In the following, we provide an overview of the current approaches for MT-InSAR processing by distinguishing (i) high performance computing approaches for efficient processing and (ii) the available cloud-based services for Earth observation (EO) data exploitation. In the former case, the focus is on the parallel performance; in the latter case, the emphasis is on data-centric logic for handling large geospatial databases.

6.1. MT-InSAR Processing Using HPC

In this section, selected HPC approaches involving the entire MT-InSAR processing chain to obtain ground deformation products are addressed.
A parallel MPI-based scheme implementing InSAR processing was initially proposed in 2005 [202], according to a parallelization strategy in which the input data is suitably decomposed in partially overlapping patches. In [203], the authors presented results of the processing, through advanced persistent scatterer interferometry (PSI) techniques, about 20,000 SAR (ERS, Envisat, and COSMO-SkyMed) images acquired from 1992 to 2014 over the whole Italian territory using high-performance computing (HPC) on cluster systems; however, no details on the implemented parallel algorithms and corresponding performance were provided.
A parallel computing strategy implementing the parallel small baseline subset (P-SBAS) technique for time-series analysis of the ground deformation was originally proposed in [204], and the inherently scalable performance analysis for a cluster environment was discussed in [205]. As an example, ground deformation results relevant to the Napoli Bay area (Italy), and parallel performance achieved with the P-SBAS processing technique applied to a COSMO Sky-Med dataset, are depicted in Figure 9a,b, respectively. It is evident that residual sequential parts of the algorithm limit the scalable performance (see Section 4.3).
Parallel coherent scatterers InSAR (P-CSInSAR) approaches for processing Sentinel-1 data are proposed in [206,207,208], where several parallelism strategies are applied for each processing step according to different levels of granularity (burst-level, line-level, and block-level) [208]. The adopted strategy includes both intra-node (multithreading) and inter-node (message-passing) parallelisms. According to [207], the InSAR measurement at the nationwide level has been carried out using Sentinel-1 data (more than 700TB) acquired over the whole China territory (from September 2018 to December 2019). However, the parallel performance achieved shows that the adopted parallel strategy results in limited scalable performances [206].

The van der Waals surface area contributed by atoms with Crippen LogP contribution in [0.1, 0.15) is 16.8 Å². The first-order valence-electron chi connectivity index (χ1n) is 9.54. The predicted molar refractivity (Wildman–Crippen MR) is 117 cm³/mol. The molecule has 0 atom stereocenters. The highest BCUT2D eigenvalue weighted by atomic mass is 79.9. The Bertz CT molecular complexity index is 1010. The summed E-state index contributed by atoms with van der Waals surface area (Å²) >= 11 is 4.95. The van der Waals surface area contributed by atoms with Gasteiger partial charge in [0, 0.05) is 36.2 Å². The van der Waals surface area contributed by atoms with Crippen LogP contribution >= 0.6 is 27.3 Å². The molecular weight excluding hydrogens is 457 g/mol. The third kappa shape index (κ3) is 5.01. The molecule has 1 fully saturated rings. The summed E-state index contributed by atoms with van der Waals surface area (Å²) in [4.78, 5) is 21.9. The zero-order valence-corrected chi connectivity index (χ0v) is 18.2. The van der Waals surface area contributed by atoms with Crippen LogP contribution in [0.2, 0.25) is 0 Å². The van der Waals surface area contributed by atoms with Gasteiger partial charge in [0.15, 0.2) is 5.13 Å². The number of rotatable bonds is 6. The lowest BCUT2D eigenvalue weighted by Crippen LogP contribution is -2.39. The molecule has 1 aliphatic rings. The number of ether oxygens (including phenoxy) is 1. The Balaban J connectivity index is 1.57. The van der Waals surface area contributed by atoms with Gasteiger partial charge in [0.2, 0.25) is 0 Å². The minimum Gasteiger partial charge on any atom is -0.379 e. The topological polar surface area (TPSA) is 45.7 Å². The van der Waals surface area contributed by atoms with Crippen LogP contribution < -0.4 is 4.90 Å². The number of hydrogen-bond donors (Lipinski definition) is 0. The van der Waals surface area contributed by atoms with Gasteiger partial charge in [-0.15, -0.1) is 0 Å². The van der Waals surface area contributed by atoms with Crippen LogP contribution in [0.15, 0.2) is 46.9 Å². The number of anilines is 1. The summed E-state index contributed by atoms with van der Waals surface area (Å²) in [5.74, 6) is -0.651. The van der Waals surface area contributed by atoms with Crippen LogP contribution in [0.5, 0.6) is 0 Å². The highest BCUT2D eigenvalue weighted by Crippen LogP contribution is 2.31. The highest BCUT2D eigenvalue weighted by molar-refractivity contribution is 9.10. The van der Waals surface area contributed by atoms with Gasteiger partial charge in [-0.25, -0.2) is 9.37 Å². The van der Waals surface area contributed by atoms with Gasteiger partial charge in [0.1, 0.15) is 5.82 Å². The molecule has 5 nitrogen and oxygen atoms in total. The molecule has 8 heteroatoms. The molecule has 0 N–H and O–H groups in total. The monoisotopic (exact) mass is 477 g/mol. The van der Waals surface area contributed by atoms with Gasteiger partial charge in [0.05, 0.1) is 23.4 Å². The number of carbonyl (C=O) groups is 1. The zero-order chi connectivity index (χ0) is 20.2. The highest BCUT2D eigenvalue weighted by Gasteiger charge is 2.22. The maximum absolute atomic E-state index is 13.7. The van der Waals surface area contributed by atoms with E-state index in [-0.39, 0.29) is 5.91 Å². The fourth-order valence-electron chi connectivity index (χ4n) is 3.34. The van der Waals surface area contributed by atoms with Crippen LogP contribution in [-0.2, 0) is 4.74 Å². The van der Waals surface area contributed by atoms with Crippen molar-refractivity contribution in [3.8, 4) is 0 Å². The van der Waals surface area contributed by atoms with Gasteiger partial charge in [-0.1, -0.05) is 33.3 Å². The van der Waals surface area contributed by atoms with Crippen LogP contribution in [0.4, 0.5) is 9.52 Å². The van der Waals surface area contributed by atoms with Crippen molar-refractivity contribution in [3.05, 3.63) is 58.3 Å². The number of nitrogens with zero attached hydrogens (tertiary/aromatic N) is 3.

The Open Source SAR Investigation System (OSARIS) is another framework to process large stacks of S1 data on high performance computing clusters. It is based on the well-known GMT-SAR tool [209] jointly with shell scripts. It provides a framework where parallelization, flexibility, and complete analysis can be used to implement a monitoring service [209]. However, the computational relevance is limited since parallel algorithms and associated performance have not been detailed.
Other approaches, focused mainly on GPU exploitation, have also been proposed. In particular, a preliminary assessment of the potentials of GPU processing was carried out in [210] by proposing a GPU implementation of InSAR time-consuming algorithm kernels. More recently, a GPU based implementation of the persistent scatterer-InSAR (PS-InSAR) algorithm was proposed [211]. The solution is implemented on an architecture based on NVIDIA GPU, thus exhibiting scalable performance with GPU number and workload size. It was implemented by using the CUDA programming language.
Furthermore, a GPU accelerated InSAR processing chain targeting S-1 TOPS images was developed in [212]. The new GPU-based S-1 interferometric modules are developed under the CUDA framework for NVIDIA architecture. The tests were conducted on an S-1 IW image pair and show a computational runtime reduced to 8.59 s, with a speedup of 165 compared to the serial version. However, the approach is limited to coregistration, resampling, enhanced spectral diversity (ESD), and coherence estimation only. In this case, the peculiarity of the GPU processing has been, however, addressed by resorting to some specific design adoptions, as pre-calculated convolution kernels for performing interpolation stored in lookup tables to save the runtime computations.
A final remark is in order. In the last decade, we have witnessed some efforts in demonstrating the ability of SAR interferometric processing over extended geographical areas (at the national or continental scale). Accordingly, several parallel solutions have been established in recent years to deal with large-scale data processing, and a selected subset of them is referred to in the following. As already mentioned, an example of InSAR data processing to obtain deformation results at the national scale (the whole Italian territory) by employing ERS, Envisat and COSMO-SkyMed data, has been presented in [213]. In [214], national-scale deformation analysis over Germany using interferometric processing of Sentinel-1 data was obtained without resorting to parallel computing. Furthermore, the P-CSInSAR approach in [206,207,208,215] was explicitly dedicated to the efficient generation of deformation results from medium resolution data of the C-band Sentinel-1 mission that was initially designed for large-scale interferometric applications.